The diagnosis of alcoholic psychosis should be restricted to those mental disorders arising with few exceptions in connection with chronic drinking and presenting fairly well-defined symptom-pictures. We must guard against making the alcoholic group too inclusive. Over-indulgence in alcohol is often found to be merely a symptom of another psychosis, or at any rate may be incidental to another psychosis, such as general paralysis, manic-depressive insanity, dementia pracox, epilepsy, etc. The cases to be regarded as alcoholic psychoses and which do not result from chronic drinking are the episodic attacks in some psychopathic personalities, the dipsomanias (the true periodic drinkers) and pathological intoxication, any one of which may develop as the result of a single imbibition or a relatively short spree.

The following alcoholic reactions usually present symptoms distinctive enough to allow of clinical differentiation:

(a) Pathological intoxication: An unusual or abnormal immediate reaction to taking a large or small amount of alcohol. Essentially an acute mental disturbance of short duration characterized usually by an excitement or furor with confusion and hallucinations, followed by amnesia.

(b) Delirium tremens: A hallucinatory delirium with marked general tremor and toxic symptoms.

(c) Korsakow's disease: This occurs with or without polyneuritis. The delirious types are not readily differentiated in the early stages from severe delirium tremens but are more protracted. The non-delirious type presents a characteristic retention defect with disorientation, fabrication, suggestibility and tendency to misidentify persons. Hallucinations are infrequent after the acute phase.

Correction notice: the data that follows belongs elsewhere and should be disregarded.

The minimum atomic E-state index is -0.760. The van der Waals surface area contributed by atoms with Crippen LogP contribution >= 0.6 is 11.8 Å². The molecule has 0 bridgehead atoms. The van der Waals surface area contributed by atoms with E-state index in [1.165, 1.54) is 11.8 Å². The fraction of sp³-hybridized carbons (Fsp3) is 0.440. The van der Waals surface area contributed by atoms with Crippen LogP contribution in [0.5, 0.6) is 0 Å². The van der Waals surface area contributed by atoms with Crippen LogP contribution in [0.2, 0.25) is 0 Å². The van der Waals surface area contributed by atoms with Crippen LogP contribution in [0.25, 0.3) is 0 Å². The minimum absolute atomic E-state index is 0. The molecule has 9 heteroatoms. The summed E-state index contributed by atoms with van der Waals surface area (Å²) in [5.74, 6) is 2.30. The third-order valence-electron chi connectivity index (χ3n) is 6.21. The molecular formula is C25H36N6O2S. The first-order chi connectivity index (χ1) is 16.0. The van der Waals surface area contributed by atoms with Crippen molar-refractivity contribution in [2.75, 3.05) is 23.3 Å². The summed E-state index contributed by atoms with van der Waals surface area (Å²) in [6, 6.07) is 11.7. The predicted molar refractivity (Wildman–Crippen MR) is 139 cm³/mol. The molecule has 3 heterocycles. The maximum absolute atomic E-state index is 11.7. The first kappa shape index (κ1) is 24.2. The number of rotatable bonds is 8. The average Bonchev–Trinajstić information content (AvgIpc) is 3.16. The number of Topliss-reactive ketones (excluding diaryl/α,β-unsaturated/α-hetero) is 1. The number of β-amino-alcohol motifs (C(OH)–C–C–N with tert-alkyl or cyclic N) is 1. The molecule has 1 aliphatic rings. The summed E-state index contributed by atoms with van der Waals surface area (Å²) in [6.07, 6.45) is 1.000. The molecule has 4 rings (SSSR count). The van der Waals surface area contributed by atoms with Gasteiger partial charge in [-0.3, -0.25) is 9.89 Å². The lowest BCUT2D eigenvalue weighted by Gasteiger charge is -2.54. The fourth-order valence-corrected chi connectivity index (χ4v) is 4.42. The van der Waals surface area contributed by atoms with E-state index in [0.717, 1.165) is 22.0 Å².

(d) Acute hallucinosis: This is chiefly an auditory hallucinosis of rapid development with clearness of the sensorium, marked fears, and a more or less systematized persecutory trend.

(e) Chronic hallucinosis: This is an infrequent type which may be regarded as the persistence of the symptoms of the acute hallucinosis without change in the character of the symptoms except perhaps a gradual lessening of the emotional reaction accompanying the hallucinations.

(/) Acute paranoid type: Suspicions, misinterpretations, and persecutory ideas, often a jealous trend; hallucinations usually subordinate; clearing up on withdrawal of alcohol.

(g) Chronic paranoid type: Persistence of symptoms of the acute paranoid type with fixed delusions of persecution or jealousy usually not influenced by withdrawal of alcohol; difficult to differentiate from non-alcoholic paranoid states or dementia praecox.

(h) Alcoholic deterioration: A slowly developing moral, volitional and emotional change in the chronic drinker; apparently relatively few cases are committed as the mental symptoms are not usually looked upon as sufficient to justify the diagnosis of a definite psychosis. The chief symptoms are ill humor and irascibility or a jovial, careless, facetious mood; abusiveness to family, unreliability and tendency to prevarication; in some cases definite suspicions and jealousy; there is a general lessening of efficiency and capacity for physical and mental work; memory not seriously impaired. To be excluded are cases with residual defects due to Korsakow's disease, or with mental reduction due to arteriosclerosis or to traumatic lesions.

(i) Other types to be specified.